Is the Warriors’ NBA Finals Record a Disappointment?

Is the Warriors’ NBA Finals Record a Disappointment? article feature image

Cary Edmondson-USA TODAY Sports. Pictured:Golden State Warriors guard Stephen Curry

  • The Golden State Warriors won three NBA Championships in five years.
  • Using betting odds, we compare the Warriors' NBA Finals record with other dynasties.

The Golden State Warriors have been on a dynastic run. Stephen Curry & Co. have played in five consecutive NBA Finals — joining the 1960s Boston Celtics as the only teams to do so in league history. Golden State is one of nine teams since the ABA-NBA merger to win a title in at least two consecutive years and is one of just five teams to win three titles in four or fewer postseasons.

By nearly every measure the Warriors are one of the greatest teams in NBA history. But according to the oddsmakers, Golden State’s NBA Finals record is a disappointment.

Steve Kerr’s team was favored in all five Finals appearances based on data from When you account for the juice associated with the NBA Finals odds, the Warriors had a 72.7% chance on average to win the title.

This compares well to other NBA dynasties. Michael Jordan’s Bulls were favored in all six trips. Kobe Bryant’s Lakers were the chalk each time the title was on the line and Tim Duncan’s Spurs were underdogs just once in six Finals.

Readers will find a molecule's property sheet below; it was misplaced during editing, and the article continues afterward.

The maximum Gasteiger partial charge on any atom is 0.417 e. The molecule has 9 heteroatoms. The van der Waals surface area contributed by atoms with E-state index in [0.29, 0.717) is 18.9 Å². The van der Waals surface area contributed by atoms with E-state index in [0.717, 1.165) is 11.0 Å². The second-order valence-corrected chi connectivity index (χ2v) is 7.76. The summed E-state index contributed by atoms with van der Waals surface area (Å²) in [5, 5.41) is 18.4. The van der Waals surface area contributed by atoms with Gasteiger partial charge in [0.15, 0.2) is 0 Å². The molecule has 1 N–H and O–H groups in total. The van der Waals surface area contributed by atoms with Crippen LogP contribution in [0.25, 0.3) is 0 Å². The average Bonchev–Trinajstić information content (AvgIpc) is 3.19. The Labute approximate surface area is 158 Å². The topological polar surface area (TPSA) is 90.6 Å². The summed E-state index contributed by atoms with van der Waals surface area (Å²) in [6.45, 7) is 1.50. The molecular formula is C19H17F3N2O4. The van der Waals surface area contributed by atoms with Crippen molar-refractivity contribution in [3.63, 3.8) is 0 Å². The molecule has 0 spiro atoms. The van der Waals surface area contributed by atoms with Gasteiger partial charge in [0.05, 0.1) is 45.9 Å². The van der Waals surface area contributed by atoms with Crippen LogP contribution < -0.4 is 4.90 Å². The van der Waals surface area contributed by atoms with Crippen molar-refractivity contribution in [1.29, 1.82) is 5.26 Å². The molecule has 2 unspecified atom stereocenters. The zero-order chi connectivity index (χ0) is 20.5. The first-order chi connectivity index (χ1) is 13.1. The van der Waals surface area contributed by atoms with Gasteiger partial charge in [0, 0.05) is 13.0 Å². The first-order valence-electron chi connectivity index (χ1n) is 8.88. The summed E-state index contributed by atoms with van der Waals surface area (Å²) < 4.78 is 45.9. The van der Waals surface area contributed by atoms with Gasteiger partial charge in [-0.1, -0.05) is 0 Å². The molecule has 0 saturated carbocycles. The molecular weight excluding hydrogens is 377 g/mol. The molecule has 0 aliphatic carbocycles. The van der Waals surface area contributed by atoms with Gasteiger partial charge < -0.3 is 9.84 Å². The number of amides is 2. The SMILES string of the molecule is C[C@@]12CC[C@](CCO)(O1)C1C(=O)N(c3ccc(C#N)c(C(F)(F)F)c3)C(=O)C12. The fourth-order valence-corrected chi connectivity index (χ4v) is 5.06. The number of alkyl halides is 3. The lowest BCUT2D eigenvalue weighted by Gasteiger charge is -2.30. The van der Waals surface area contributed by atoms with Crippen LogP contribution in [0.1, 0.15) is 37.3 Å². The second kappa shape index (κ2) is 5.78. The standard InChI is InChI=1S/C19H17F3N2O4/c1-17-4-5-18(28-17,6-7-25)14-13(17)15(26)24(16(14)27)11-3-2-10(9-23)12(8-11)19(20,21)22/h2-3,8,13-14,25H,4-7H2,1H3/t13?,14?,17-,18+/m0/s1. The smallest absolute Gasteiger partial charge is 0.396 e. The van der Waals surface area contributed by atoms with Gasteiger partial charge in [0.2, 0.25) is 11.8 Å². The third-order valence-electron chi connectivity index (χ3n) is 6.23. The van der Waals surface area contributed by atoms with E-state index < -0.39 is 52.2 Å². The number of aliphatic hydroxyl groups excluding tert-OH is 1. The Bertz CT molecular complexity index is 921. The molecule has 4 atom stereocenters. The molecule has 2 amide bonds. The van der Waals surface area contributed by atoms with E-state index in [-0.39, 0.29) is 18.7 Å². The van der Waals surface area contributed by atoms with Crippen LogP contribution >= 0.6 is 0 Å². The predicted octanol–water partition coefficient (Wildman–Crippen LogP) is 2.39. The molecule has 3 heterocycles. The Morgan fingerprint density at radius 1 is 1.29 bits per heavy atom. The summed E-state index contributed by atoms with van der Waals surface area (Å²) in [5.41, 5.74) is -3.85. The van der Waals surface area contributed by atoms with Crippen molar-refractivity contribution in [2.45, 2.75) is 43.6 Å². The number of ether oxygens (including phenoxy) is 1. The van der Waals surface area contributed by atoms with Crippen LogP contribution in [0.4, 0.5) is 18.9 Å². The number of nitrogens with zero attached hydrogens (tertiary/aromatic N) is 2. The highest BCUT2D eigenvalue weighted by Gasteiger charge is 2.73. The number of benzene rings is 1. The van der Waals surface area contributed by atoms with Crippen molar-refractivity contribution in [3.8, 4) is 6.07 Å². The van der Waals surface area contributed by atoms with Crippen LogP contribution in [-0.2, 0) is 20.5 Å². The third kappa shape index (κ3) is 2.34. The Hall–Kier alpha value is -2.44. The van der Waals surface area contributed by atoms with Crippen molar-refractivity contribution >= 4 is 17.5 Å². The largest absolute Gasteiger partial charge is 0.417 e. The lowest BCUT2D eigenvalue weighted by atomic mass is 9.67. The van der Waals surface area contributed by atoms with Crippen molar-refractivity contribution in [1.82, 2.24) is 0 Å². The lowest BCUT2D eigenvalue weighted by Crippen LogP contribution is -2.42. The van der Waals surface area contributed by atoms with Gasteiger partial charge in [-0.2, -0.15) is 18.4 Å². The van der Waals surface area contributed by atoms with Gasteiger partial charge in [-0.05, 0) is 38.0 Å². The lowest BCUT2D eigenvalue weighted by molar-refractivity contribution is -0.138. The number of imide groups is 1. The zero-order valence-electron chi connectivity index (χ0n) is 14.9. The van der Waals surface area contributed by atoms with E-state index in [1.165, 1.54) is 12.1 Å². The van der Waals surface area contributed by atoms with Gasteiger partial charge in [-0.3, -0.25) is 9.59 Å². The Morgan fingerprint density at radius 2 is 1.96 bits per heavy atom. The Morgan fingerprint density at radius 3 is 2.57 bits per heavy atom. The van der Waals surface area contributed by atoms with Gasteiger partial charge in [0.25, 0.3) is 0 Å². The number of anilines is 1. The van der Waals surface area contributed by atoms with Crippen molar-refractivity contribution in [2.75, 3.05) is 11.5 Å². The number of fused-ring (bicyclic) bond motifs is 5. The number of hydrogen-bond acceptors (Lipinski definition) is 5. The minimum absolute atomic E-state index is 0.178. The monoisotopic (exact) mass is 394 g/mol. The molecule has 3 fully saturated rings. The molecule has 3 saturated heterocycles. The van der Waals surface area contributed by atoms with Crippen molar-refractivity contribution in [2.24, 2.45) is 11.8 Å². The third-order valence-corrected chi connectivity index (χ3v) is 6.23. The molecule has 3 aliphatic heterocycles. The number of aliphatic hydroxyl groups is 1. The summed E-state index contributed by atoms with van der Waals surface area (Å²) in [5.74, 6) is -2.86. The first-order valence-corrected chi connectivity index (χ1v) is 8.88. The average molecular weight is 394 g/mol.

Using the pre-NBA Finals expectations, Golden State should have won 3.6 (adding up the expected win probability from the chart above) of a possible five championships. The Warriors won three, 0.6 fewer than expected. Here is how their record compares to other recent dynasties:

Jordan’s Bulls were expected to win 4.2 championships but lifted the Larry O’Brien trophy in each of their six appearances for a +1.8 difference between actual and expected titles. Duncan’s Spurs also exceeded expectations, winning one more championship than the odds implied. Kobe has five rings, but like the Warriors, his Lakers won fewer than anticipated.

Golden State won three of its four championships against LeBron James, a dynasty in his own right having reached nine consecutive Finals. James has only three rings, but based on expected win probability his record shouldn’t be considered a disappointment. He should have won 3.4, only 0.4 more than the actual number of rings on his hand, which is slightly better than the Warriors’ performance on the NBA’s biggest stage. So, LeBron at least has that going for him.

Of course, injuries and suspensions played a big role in the Warriors coming up short. Kevin Durant (Achilles) and Klay Thompson’s (ACL) injuries opened the door for the Toronto Raptors’ first championship, and Draymond Green’s suspension in Game 5 of the 2016 Finals helped the Cleveland Cavaliers rally from a 3-1 deficit.

Curry said after the Warriors Game 6 loss to the Raptors, “This five-year run’s been awesome but I definitely don’t think it’s over.” Time will tell if Golden State can get back to the promised land, but if the Warriors dynasty is over, fans in the Bay Area will always wonder what might have been.

Three rings put the Warriors in the conversation for greatest team in NBA history, but according to the odds, there should have been more.

How would you rate this article?